Even though it was supposed to be a "very stable" beta version, we found some pretty annoying and disabling bugs. We reported them, we worked around them, and then we rejoiced when the production version was released in September. No more bugs!

Not so fast... we found more bugs, we reported them, and we worked around them. We rejoiced again when we upgraded to release 2.5.3. At long last, no more bugs!

Not so fast... we keep finding more bugs, we report them and we work around them. Granted, the bugs are fewer and much less critical, although they are still darned annoying.

So, the lesson I have learned is, no more beta releases. I don't regret going with beta in our particular situation. It was the right decision and the enhanced features cemented buy-in and acceptance from our testers and the many users who have followed. But the bugs have hurt adoption, too, as well as eaten up way too much of my time.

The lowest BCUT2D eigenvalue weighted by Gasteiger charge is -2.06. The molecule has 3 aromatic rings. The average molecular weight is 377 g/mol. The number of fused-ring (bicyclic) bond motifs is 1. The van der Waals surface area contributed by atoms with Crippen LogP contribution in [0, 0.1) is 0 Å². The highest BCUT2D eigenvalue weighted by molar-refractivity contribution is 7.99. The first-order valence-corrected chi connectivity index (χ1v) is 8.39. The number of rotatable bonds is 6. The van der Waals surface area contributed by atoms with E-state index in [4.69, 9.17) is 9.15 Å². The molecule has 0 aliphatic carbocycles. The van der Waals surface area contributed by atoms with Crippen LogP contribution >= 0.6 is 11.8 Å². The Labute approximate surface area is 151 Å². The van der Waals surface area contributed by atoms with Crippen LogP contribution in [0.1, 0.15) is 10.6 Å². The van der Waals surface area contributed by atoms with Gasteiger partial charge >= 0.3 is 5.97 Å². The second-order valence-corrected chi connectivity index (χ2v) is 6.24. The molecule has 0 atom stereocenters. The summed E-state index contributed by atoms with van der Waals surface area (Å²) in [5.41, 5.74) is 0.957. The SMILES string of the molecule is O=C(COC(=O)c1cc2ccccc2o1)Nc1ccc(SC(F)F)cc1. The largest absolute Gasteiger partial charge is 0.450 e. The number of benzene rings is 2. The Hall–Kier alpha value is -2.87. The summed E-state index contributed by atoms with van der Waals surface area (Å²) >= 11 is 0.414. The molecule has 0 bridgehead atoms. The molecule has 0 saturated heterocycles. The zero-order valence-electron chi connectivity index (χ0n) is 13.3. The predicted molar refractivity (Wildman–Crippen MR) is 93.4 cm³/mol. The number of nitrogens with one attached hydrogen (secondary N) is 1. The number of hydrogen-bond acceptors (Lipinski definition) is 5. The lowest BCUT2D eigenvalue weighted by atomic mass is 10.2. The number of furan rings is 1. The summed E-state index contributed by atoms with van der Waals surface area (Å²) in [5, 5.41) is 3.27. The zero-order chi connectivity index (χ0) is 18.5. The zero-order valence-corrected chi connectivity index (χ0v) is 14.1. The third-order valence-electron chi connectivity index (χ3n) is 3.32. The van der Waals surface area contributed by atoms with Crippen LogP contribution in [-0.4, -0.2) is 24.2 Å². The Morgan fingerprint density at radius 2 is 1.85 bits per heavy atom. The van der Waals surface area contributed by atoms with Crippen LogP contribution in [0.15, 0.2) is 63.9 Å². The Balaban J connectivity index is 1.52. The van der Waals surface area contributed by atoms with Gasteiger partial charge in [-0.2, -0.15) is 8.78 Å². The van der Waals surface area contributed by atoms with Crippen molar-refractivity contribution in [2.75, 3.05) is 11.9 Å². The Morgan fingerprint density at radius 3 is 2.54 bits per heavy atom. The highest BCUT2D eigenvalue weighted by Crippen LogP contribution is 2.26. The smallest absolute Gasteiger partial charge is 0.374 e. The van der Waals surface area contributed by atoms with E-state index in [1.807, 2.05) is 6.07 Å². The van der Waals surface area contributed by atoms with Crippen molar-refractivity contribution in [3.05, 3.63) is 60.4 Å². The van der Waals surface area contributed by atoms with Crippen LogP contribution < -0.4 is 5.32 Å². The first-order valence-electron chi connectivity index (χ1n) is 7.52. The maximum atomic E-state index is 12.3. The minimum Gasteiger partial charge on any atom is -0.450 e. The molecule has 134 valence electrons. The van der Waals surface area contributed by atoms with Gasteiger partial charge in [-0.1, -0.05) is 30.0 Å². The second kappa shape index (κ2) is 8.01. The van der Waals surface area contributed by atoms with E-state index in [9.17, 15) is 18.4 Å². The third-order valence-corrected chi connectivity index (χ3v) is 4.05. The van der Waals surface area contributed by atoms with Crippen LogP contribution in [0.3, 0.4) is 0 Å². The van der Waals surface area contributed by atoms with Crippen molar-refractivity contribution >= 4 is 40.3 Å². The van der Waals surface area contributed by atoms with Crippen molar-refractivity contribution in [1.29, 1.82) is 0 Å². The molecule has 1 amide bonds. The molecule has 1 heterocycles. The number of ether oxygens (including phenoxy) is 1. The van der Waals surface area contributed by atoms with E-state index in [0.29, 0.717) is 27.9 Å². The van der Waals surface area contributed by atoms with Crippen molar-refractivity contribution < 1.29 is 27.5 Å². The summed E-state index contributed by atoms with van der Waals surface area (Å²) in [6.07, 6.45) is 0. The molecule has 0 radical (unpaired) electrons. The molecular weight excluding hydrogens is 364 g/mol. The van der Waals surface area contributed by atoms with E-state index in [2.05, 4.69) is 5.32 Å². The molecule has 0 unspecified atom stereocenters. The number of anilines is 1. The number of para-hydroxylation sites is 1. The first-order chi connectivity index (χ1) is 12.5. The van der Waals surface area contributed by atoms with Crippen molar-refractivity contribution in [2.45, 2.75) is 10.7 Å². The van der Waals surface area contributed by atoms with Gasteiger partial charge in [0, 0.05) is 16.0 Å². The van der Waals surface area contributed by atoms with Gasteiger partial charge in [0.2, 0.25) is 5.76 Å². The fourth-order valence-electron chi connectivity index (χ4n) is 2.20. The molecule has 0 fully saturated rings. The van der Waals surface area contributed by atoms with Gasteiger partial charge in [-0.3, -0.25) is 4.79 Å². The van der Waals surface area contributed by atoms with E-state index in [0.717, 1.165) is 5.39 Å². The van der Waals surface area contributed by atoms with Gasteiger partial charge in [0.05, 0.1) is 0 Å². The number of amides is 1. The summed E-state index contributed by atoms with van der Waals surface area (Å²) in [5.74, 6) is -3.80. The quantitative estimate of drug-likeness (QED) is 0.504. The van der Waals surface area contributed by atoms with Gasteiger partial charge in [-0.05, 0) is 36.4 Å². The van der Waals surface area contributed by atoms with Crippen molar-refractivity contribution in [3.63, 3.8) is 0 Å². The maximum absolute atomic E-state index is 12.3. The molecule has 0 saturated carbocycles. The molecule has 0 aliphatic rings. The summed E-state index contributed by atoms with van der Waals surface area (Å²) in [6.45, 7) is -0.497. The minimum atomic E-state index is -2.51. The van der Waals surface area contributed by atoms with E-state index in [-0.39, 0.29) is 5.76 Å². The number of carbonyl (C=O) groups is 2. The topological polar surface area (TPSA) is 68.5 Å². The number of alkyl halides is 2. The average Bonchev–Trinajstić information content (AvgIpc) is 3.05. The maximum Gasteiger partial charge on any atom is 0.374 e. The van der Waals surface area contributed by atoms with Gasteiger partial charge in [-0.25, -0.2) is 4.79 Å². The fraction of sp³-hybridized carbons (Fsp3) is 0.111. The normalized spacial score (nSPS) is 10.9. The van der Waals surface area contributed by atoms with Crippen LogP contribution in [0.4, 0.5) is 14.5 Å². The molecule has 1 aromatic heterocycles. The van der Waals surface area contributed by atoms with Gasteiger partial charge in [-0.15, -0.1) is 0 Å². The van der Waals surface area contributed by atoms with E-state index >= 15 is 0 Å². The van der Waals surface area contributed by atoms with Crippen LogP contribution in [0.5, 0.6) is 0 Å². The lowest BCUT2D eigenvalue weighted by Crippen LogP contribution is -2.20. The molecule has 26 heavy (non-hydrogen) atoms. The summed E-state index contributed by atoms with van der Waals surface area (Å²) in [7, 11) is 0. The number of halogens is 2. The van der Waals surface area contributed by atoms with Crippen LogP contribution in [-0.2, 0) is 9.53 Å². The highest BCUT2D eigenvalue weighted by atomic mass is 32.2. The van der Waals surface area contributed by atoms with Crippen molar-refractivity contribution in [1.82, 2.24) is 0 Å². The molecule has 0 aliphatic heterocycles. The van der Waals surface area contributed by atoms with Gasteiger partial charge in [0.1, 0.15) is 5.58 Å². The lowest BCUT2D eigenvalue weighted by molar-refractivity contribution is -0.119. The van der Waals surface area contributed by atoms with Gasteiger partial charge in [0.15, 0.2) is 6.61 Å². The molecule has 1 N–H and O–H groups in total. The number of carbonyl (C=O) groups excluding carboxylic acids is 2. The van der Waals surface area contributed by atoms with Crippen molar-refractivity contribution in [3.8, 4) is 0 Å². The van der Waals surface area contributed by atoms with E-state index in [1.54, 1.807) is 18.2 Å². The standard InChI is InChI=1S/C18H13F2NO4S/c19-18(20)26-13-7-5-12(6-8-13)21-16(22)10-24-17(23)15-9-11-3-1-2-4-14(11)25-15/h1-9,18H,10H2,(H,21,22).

I can't wait until all the bugs have been exterminated and we have a 100% stable system. And once we do, it's going to be awfully hard to get me to give it up. We'll go from being early adopters to wait-and-see laggards. Let someone else squish all the bugs for us next time.

A Glimpse Into Our Future?

I wish I had more time to keep up and catch up with all the posts in this great blog, A Journey In Social Media. I enjoyed this post today: It's Always Been Here -- Hasn't It?